It’s All About the Laughs

Hands down—my father is the funniest person I know.  When I was eight I wanted to be just like him.  I wanted to be funny.  I wanted to put a smile on someone’s face when it didn’t seem like anybody else could.  You know the classic pull the sword out of the stone and you’re the “rightful king” concept?  I wanted to be the king; a ruler of happiness.  Corny? I know. 

So, one day I asked my dad, “how are you so funny?”  My question caught him off guard.  He explained how to watch people, how to take in what makes people laugh.  Everybody is different. No two people have the same sense of humor.  Certain crowds respond to certain jokes. Pushing boundaries is critical, but be careful not to go overboard.  And timing, well timing is everything. 

I took what my dad said to heart, I then took it on the school bus.  In 4th grade, I was new to the school.  Every day I sat across from my friends Lexie, Ryan and Adam on the bus.  Lexie had braces, Ryan a backwards snap back, and Adam, a bowl cut.  My crew.  They were my first audience and I’d nervously try things out and see if I could get them to crack a smile.  I’d come home and tell my mom and dad what worked and what didn’t.  They would give me feedback.  After weeks of trying, I started to get it.  Adam laughed, Lexie giggled.  My life changed.

I was new again in 7th grade.  I had to start all over, bus scenario part two.  As a twelve-year-old, I was a bit more confident.  Making friends fast, I quickly became known as the “Funny New Girl.”  While gaining this reputation, I realized I didn’t want to be all jokes and no business.  As high school started, I made sure to be there for friends and not say something funny when the timing was wrong.  When a friend was crying about an ex-boyfriend, I would tell her there are other fish in the sea.   But, when that same friend wasn’t saying much at lunch, I would catch her eye and say with brows furrowed, “Hey. He had an abnormally large head; you never noticed?”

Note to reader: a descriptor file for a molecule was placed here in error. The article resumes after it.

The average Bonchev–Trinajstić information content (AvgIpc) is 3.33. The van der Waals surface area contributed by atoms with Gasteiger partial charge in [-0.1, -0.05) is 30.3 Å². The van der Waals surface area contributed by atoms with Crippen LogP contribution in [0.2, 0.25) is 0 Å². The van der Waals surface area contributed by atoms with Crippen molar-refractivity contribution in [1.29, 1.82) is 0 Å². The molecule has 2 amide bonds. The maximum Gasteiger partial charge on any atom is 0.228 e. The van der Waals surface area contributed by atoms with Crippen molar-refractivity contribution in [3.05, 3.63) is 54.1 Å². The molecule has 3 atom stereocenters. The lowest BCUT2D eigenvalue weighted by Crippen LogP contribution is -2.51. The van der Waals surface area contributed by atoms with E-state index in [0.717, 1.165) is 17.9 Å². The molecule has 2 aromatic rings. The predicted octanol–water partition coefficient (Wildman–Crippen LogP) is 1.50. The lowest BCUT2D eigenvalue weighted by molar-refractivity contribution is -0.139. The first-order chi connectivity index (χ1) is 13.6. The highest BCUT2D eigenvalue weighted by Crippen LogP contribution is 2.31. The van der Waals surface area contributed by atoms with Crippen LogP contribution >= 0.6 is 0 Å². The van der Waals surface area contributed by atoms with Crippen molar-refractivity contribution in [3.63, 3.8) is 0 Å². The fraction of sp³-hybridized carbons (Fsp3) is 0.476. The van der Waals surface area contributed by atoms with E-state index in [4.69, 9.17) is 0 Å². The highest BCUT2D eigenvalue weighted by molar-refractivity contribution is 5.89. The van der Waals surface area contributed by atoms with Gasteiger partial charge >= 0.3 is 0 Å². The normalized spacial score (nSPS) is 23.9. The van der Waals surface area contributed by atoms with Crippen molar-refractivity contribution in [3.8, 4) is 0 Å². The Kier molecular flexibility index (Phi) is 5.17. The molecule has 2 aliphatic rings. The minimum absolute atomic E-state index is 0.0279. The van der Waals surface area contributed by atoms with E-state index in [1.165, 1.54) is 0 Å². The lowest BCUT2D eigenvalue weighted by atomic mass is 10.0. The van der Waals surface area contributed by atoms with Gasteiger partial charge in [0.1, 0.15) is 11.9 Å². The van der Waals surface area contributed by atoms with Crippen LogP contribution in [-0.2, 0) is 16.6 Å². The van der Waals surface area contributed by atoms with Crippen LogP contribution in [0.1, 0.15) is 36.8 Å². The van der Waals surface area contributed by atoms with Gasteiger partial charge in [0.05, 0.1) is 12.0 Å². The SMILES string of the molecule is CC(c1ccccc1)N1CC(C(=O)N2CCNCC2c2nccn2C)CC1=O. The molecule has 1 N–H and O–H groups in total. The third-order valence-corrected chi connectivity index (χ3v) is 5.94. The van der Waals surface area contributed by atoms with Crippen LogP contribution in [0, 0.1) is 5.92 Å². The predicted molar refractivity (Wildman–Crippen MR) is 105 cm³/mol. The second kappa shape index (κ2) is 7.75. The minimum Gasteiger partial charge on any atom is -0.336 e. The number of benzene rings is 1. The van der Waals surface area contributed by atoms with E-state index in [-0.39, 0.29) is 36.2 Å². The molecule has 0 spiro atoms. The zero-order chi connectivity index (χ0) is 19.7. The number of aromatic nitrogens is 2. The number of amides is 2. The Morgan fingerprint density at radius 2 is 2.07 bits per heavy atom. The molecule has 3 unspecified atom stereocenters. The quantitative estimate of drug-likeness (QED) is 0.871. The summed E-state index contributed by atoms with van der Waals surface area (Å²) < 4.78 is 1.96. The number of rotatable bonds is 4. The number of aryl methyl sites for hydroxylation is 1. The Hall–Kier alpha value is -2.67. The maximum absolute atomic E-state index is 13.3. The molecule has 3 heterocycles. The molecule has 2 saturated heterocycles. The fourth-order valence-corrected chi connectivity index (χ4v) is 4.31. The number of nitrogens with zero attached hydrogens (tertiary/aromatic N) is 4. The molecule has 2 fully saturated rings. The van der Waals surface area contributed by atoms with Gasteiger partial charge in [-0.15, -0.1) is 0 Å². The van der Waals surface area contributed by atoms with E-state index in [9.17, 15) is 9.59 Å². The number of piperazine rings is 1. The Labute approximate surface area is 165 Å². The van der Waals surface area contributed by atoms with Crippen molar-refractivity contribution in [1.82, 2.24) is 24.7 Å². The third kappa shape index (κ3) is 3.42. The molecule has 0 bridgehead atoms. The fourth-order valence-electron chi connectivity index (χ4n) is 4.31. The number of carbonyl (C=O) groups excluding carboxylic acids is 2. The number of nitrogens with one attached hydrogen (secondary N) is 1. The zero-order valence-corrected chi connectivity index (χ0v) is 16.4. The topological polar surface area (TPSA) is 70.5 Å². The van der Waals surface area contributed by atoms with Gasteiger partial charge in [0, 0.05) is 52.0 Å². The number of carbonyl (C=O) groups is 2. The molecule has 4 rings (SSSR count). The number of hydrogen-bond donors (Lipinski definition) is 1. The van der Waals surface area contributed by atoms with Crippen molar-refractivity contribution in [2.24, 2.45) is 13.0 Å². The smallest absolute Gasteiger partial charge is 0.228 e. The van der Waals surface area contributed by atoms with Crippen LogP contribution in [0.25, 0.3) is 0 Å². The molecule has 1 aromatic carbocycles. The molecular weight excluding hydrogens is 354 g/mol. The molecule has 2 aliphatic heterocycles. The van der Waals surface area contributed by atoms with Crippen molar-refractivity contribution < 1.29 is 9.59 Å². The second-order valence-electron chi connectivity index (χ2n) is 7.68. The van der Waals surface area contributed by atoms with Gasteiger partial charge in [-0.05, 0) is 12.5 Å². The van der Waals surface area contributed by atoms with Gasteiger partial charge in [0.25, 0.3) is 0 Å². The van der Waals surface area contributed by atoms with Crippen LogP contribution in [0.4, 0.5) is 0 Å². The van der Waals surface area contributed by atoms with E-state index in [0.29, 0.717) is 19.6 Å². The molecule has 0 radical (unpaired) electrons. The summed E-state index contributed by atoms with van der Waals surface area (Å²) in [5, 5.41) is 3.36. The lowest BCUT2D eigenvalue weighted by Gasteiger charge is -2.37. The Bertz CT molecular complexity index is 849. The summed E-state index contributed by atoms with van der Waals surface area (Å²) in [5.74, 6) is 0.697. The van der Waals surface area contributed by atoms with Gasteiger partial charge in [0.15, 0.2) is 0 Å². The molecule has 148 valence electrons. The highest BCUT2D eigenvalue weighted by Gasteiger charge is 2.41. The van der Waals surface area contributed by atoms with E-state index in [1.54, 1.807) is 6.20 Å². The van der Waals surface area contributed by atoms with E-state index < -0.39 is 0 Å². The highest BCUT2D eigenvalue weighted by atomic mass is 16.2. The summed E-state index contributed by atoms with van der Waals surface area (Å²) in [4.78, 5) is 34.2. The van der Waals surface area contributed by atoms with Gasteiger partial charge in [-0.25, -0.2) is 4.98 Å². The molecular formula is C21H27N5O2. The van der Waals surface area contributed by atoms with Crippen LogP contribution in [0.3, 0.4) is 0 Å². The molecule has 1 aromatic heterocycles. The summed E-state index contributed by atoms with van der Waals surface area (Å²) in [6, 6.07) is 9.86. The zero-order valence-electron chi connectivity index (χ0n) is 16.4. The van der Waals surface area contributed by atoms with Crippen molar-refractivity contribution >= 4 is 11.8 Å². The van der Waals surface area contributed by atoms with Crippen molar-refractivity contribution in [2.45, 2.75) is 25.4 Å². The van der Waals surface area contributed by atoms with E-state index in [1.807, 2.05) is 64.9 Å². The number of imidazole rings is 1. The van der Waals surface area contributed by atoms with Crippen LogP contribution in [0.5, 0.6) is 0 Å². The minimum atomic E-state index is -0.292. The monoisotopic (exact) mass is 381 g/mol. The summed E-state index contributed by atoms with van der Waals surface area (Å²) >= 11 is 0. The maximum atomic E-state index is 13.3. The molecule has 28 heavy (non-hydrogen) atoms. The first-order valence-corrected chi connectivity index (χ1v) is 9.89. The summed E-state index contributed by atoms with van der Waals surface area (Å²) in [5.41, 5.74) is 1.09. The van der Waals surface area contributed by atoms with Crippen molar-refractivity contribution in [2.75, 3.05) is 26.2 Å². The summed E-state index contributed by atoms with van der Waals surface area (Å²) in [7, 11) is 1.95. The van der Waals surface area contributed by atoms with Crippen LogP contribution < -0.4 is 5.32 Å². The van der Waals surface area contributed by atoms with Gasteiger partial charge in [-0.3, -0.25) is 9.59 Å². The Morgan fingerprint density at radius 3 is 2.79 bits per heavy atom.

I don’t just use my humor to cheer up people.  I use it to escape tense situations.  When I was a day late on my homework, I told my teacher a volcano had erupted at my grandparents’ house in Florida and I had to fly out.  She smiled broadly, shrugged, and gave me full credit.  I say whatever comes to mind and odds are it will work.  Even my eleventh grade English teacher told me to join his improv club.  But, I don’t want to be known as the girl in the comedy club; I want to be known as the hilarious girl who does it her own way.  I want to have some sort of legacy, to be remembered as hysterical and entertaining, but not in anyone’s face.

One of my favorite things to do is listen to comedy albums from Aziz Ansari to Chris Rock and then try and deconstruct why a joke works.  Eight years after I first asked my dad how to be funny, I know exactly how to make my mom laugh.  I know what jokes will result in a disapproving look from my mom and what jokes will make her smile.  Making fun of her ukulele playing gets me a glare.  Describing my day as if I just went through the zombie apocalypse results in uncontrollable laughter.  And yes, my mom plays the ukulele.  That is a topic for a different essay.

My proudest accomplishment?  Making my inspiration, my father, laugh daily.

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